Expression profiling by high throughput sequencing
OThe N6-methyladenosine (m6A) RNA modification is widely used to alter the fate of mRNAs. Here we demonstrate that the C. elegans writer METT-10 (orthologue of mouse METTL16) deposits an m6A mark on the 3′ splice site (AG) of the SAM synthetase pre-mRNA which inhibits its proper splicing and protein production. The mechanism is triggered by a rich diet, and acts as an m6A-mediated switch to stop SAM production and regulate its homeostasis. Although the mammalian SAM synthetase pre-mRNA is not regulated via this mechanism, we show that splicing inhibition by 3′ splice site m6A is conserved in mammals. The modification functions by physically preventing the essential splicing factor U2AF35 from recognizing the 3′ splice site. We propose that use of splice site m6A is an ancient mechanism for splicing regulation.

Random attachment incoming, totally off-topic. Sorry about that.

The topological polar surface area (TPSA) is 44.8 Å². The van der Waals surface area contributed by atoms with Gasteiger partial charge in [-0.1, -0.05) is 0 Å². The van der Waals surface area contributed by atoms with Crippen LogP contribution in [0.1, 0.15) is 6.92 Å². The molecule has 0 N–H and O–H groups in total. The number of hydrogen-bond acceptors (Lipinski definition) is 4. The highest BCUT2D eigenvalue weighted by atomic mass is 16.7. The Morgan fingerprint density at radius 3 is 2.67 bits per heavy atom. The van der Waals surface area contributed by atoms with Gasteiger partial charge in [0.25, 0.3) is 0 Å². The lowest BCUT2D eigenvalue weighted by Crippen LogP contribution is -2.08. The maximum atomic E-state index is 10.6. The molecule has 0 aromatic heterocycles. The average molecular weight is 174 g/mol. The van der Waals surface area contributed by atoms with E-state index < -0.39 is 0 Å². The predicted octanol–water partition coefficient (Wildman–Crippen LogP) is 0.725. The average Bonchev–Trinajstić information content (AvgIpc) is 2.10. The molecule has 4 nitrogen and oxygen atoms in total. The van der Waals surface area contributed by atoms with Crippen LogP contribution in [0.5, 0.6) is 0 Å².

Abundance and distribution of m6A modification was compared between transcriptomes of the mouse and the worm by m6A-IP RNA-Seq on mixed equimolar amounts of corresponding RNAs. The effect of METT-10 on m6A distribution was analyzed by performing m6A-IP RNA-Seq on RNA isolated from wild-type and mutant METT10 worms grown either on NA22 or OP50 plates. Biological triplicates were used throuhout the study.